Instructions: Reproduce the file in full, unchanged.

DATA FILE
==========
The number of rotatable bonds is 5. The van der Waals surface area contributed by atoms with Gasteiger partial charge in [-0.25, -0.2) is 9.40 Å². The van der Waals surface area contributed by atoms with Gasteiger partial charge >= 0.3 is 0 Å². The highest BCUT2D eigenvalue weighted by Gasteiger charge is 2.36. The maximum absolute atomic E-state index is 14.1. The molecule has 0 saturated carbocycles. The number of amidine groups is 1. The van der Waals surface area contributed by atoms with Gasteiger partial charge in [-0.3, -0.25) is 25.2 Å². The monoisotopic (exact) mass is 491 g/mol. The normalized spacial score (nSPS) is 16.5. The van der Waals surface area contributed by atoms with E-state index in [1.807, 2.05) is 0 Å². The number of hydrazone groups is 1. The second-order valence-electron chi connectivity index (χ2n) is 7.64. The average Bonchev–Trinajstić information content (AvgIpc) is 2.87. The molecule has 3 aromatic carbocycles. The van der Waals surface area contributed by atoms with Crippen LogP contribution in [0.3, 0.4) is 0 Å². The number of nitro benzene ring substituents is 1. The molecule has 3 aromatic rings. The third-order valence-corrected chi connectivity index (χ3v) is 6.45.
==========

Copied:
The number of rotatable bonds is 5. The van der Waals surface area contributed by atoms with Gasteiger partial charge in [-0.25, -0.2) is 9.40 Å². The van der Waals surface area contributed by atoms with Gasteiger partial charge >= 0.3 is 0 Å². The highest BCUT2D eigenvalue weighted by Gasteiger charge is 2.36. The maximum absolute atomic E-state index is 14.1. The molecule has 0 saturated carbocycles. The number of amidine groups is 1. The van der Waals surface area contributed by atoms with Gasteiger partial charge in [-0.3, -0.25) is 25.2 Å². The monoisotopic (exact) mass is 491 g/mol. The normalized spacial score (nSPS) is 16.5. The van der Waals surface area contributed by atoms with E-state index in [1.807, 2.05) is 0 Å². The number of hydrazone groups is 1. The second-order valence-electron chi connectivity index (χ2n) is 7.64. The average Bonchev–Trinajstić information content (AvgIpc) is 2.87. The molecule has 3 aromatic carbocycles. The van der Waals surface area contributed by atoms with Crippen LogP contribution in [0.3, 0.4) is 0 Å². The number of nitro benzene ring substituents is 1. The molecule has 3 aromatic rings. The third-order valence-corrected chi connectivity index (χ3v) is 6.45.